Friday February 8 | 9AM-5PM | Institute for Advanced Studies in the Humanities | Hope Park Square | Edinburgh | EH8 9NW

Habits in Theory and Practice: Philosophy, aesthetics, and the environment is an upcoming research workshop from the Institute for Advanced Studies in the Humanities. An interdisciplinary exploration of the notion of habit from the perspective of its ramifications within aesthetics, history of philosophy and environmental studies, the workshop will feature our very own Marco Bernini (HtV researcher), alongside Jeremy Dunham, Pauline Phemister, Andrea Pinotti, Erika Fülöp, Lynn Jamieson and Harriet Harris. Questions for consideration include:

  • What is a habit and what is at stake in this notion? From a philosophical perspective, how does Aristotle’s idea of habit differ, for instance, from David Hume ’s or John Dewey’s understanding of it? What is the relationship between habits, practices and dispositions?
  • We usually make a clear distinction between good and bad habits: How and to what extent can bad habits be broken and, conversely, how can we develop and strengthen good habits?
  • Since our habits, as embodied sets of behavioural patterns and schemes, operate in most cases (although not necessarily) beneath the level of awareness, the first step to take in order to (possibly) change them is to bring them back to consciousness. According to Michel Proust, the arts are a powerful resource to “to bring us back into contact with the reality of life, by abolishing habits”. What is the potential of literature, theatre and – with an eye to contemporary arts – virtual art installations and virtual immersive environments to make us aware of our habits?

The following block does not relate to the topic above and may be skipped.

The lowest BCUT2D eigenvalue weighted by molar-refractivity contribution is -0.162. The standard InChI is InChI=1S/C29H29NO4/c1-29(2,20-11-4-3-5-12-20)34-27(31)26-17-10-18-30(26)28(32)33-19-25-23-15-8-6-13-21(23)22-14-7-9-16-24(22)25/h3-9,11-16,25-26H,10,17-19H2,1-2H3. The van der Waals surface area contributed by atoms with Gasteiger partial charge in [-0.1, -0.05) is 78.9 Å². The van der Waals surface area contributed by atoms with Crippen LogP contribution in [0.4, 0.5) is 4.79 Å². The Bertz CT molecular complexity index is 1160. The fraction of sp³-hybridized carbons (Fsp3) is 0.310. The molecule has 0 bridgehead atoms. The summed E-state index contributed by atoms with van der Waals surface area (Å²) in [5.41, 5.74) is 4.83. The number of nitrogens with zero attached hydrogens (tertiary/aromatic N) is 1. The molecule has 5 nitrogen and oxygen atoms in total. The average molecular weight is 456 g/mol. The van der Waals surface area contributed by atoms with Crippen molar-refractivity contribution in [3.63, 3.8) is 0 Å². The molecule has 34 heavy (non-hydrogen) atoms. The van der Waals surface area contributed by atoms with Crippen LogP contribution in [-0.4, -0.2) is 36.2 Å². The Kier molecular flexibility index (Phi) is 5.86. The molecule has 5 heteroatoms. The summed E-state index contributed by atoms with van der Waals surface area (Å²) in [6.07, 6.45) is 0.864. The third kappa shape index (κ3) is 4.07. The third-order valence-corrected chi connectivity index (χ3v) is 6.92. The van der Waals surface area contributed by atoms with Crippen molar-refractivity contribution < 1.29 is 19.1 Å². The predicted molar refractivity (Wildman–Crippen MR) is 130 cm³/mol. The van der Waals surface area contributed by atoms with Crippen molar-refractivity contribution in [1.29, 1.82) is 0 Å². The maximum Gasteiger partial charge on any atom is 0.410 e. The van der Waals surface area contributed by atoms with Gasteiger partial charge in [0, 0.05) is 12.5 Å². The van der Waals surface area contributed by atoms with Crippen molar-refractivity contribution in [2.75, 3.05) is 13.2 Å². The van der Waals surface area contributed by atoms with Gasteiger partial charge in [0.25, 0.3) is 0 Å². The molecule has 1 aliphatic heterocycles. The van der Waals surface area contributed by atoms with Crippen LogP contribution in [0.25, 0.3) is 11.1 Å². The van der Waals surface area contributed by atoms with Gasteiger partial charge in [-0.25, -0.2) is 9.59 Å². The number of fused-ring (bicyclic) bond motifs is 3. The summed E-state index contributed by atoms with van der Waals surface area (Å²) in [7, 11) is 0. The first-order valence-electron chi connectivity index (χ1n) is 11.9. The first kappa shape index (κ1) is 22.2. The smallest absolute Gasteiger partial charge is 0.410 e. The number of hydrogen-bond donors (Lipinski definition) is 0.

• Scholars in the environmental sciences and in sociology of the environment today realize that there is “an urgent need for a robust theory of consumption that addresses how habits form, how they change and how policy can contribute to the formation of new habits that are less environmentally intrusive” (Harold Wilhite). What is an ‘environmental habit’ and why is it important?
  • How and to what extent practices such as meditation and mindfulness, which enjoy today increasing popularity, can help us “grasp” our habits of thinking and acting (including our environmental habits)? Indeed, “no act of cognition is going to change” our habits; “awareness of habit has to be cultivated at the level of sensations, feelings, and involuntary thoughts. This kind of awareness is deliberately cultivated in certain therapeutic and spiritual exercises” (Clare Carlisle) such as, for example, Buddhist meditation techniques and mindfulness techniques.

To register for the workshop or find out more information, please visit the Eventbrite page here.